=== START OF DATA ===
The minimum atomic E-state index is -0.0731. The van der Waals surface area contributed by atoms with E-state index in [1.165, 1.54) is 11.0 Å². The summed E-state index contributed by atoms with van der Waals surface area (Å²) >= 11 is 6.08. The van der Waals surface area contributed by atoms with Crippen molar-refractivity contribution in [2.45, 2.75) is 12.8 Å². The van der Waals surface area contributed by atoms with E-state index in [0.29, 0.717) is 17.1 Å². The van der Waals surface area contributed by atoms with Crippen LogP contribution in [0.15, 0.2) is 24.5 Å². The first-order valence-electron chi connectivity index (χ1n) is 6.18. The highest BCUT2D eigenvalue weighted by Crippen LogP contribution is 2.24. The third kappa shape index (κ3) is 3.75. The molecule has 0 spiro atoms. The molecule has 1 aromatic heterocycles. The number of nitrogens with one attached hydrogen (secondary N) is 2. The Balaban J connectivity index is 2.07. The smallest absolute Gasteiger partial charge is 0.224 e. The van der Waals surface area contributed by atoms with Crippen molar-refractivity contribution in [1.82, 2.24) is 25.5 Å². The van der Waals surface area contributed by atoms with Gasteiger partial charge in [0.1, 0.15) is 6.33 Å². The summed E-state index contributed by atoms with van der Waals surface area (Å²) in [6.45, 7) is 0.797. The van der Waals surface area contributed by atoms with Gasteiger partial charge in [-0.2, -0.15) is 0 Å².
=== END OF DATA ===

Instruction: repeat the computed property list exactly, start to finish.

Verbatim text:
The minimum atomic E-state index is -0.0731. The van der Waals surface area contributed by atoms with E-state index in [1.165, 1.54) is 11.0 Å². The summed E-state index contributed by atoms with van der Waals surface area (Å²) >= 11 is 6.08. The van der Waals surface area contributed by atoms with Crippen molar-refractivity contribution in [2.45, 2.75) is 12.8 Å². The van der Waals surface area contributed by atoms with E-state index in [0.29, 0.717) is 17.1 Å². The van der Waals surface area contributed by atoms with Crippen LogP contribution in [0.15, 0.2) is 24.5 Å². The first-order valence-electron chi connectivity index (χ1n) is 6.18. The highest BCUT2D eigenvalue weighted by Crippen LogP contribution is 2.24. The third kappa shape index (κ3) is 3.75. The molecule has 0 spiro atoms. The molecule has 1 aromatic heterocycles. The number of nitrogens with one attached hydrogen (secondary N) is 2. The Balaban J connectivity index is 2.07. The smallest absolute Gasteiger partial charge is 0.224 e. The van der Waals surface area contributed by atoms with Crippen molar-refractivity contribution in [1.82, 2.24) is 25.5 Å². The van der Waals surface area contributed by atoms with Gasteiger partial charge in [0.1, 0.15) is 6.33 Å². The summed E-state index contributed by atoms with van der Waals surface area (Å²) in [6.45, 7) is 0.797. The van der Waals surface area contributed by atoms with Gasteiger partial charge in [-0.2, -0.15) is 0 Å².